This article reports one main fact but a fact with important implications. We find that politicians consistently project greater happiness than either the people they lead or the members of the press. To some that will seem a banal finding: empty politicians spouting empty pleasantries instead of wrestling with the legion of problems facing the country. Where is the news in that? Our response is simple: the sheer magnitude of politicians' optimism is so impressive, so long lasting, and so formulaic that it requires a reexamination of American politics. These findings also require rethinking what we know about the Fourth Estate and why it follows its favored routines so relentlessly. Most interesting of all, though, our findings direct us toward the American electorate itself, how its members process political information, and how they participate in the national discussion. Our basic argument is this: there are three distinct voices in the United States, each of which serves a different political purpose and each of which serves a needed purpose. To understand these differences, these distinctions, is to appreciate the American polity in new and important ways.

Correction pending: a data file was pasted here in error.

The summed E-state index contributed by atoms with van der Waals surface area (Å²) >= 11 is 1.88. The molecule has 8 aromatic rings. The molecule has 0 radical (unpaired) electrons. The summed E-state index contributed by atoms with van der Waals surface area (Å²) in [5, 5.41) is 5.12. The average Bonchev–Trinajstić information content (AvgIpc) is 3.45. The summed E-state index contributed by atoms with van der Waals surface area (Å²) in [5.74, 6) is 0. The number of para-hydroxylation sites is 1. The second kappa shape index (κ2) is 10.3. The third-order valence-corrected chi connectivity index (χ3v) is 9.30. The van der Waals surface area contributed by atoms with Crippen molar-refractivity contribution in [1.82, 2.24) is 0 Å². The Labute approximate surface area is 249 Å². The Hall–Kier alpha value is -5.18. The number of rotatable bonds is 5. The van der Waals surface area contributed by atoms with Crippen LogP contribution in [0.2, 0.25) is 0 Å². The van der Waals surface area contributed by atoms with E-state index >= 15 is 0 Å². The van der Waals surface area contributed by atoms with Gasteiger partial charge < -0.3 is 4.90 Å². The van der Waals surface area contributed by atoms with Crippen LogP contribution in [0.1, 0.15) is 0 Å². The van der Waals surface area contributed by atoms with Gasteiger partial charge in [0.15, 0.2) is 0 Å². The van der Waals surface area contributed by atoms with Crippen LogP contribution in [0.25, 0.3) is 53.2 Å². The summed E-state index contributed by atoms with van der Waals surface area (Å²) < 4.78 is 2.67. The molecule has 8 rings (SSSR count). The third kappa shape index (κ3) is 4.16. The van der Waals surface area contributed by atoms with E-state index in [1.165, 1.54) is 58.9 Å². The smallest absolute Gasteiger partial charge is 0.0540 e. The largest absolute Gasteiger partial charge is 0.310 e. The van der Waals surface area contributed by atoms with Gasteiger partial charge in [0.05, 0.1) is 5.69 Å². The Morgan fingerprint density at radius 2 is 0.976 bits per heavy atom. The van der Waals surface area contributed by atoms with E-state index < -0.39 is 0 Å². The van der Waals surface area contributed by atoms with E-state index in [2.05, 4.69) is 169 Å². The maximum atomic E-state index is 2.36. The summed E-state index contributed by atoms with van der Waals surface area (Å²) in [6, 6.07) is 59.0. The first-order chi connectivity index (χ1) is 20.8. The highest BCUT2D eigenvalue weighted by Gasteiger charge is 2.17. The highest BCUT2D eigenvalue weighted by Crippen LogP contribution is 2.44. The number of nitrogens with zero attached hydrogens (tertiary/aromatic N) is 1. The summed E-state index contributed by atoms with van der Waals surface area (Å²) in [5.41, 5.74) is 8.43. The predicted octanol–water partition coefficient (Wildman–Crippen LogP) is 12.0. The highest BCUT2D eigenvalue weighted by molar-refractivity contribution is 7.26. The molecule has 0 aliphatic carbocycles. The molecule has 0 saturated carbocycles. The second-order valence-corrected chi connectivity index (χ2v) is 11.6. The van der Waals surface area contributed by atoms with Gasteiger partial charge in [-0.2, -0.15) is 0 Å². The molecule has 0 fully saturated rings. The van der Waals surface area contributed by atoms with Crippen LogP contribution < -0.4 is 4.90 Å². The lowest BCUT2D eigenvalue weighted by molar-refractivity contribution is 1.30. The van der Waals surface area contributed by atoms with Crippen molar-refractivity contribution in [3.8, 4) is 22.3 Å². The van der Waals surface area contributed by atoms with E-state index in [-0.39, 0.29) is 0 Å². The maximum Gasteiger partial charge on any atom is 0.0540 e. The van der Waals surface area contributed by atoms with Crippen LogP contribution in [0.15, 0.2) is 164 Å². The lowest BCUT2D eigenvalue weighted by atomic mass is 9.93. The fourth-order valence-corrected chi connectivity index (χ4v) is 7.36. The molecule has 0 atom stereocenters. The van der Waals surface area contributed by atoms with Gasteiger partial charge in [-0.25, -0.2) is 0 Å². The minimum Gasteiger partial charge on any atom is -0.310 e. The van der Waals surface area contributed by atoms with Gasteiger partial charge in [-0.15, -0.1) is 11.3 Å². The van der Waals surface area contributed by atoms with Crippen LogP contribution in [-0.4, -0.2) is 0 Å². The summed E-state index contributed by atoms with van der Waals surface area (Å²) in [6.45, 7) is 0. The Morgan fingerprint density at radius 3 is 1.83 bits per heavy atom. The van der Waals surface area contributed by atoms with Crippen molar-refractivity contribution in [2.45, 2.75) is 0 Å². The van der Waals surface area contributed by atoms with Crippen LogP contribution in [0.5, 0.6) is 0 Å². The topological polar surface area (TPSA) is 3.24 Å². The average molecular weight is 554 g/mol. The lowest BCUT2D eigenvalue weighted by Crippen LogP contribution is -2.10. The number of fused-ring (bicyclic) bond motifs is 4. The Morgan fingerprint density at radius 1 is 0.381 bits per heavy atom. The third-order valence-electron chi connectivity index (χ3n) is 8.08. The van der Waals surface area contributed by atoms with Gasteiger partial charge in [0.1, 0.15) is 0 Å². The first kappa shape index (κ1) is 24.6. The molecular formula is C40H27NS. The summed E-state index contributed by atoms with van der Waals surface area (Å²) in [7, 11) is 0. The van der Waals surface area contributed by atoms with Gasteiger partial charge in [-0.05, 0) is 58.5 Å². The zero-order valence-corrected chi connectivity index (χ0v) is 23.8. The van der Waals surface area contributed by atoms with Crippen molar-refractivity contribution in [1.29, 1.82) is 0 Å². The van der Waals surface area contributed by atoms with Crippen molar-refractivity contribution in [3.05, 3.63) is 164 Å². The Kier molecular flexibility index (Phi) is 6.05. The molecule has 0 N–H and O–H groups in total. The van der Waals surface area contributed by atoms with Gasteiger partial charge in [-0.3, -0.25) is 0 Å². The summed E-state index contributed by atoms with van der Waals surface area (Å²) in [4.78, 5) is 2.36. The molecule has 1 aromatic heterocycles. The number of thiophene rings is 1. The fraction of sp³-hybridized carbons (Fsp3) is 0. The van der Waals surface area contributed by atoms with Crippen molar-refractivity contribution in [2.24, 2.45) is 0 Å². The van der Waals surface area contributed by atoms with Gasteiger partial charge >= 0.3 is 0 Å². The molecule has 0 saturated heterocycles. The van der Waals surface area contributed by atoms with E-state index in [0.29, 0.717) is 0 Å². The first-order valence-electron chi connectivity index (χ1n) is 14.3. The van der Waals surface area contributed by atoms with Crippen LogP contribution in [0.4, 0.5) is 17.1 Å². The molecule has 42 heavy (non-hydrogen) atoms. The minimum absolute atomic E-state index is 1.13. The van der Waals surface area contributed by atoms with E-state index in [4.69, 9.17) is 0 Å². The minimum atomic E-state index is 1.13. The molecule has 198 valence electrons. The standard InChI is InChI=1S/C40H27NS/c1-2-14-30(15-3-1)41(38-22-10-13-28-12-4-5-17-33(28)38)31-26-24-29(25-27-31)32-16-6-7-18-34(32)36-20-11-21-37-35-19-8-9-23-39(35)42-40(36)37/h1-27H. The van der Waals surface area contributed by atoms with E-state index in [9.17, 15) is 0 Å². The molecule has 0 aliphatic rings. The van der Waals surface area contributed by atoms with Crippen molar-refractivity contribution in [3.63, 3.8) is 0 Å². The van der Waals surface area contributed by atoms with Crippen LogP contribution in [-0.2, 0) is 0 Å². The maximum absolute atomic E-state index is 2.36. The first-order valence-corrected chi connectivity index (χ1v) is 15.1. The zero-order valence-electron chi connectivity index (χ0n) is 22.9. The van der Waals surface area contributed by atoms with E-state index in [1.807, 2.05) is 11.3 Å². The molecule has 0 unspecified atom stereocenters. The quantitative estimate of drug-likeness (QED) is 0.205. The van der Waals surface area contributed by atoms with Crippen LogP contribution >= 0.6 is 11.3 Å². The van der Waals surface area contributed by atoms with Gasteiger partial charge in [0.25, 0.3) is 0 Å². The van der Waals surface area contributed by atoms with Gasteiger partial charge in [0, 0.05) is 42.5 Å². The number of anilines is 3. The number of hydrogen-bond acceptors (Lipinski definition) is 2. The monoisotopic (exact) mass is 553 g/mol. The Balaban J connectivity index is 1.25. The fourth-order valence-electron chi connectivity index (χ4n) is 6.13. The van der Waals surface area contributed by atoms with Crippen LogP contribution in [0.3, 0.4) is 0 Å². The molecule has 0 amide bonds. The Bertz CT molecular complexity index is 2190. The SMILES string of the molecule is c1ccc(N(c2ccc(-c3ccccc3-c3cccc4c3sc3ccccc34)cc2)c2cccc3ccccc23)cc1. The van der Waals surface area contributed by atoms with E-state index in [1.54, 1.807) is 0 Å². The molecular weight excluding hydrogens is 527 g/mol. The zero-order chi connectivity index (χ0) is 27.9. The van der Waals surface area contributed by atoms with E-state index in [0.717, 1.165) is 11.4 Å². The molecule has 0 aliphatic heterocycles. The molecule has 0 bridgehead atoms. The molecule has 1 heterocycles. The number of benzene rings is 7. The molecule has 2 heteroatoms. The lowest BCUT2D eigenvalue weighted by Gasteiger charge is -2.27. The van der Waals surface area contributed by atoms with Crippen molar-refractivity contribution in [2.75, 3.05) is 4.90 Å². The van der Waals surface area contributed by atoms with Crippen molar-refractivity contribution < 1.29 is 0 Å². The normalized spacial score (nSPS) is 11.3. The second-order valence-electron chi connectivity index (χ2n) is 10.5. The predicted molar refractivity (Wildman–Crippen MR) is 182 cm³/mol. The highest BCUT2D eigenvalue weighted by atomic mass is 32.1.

Normally in the pages of this journal, the American presidency receives direct, if not exclusive, focus. That is as it should be for a journal entitled Presidential Studies Quarterly. But it is also the case that the American presidency is inevitably a presidency in context. It does not exist in a rarified place removed from other powerful forces. There are three branches of government, after all, and so the president must conduct his business in a contested sphere where everyone is jealous of everyone else. The president wants Congress to do his bidding, a feat that is often hard to achieve, even when the partisan vectors are well aligned. The Supreme Court is jealous, too, hoping that the president will mind his own business and that Congress will make philosophically and pragmatically consistent laws.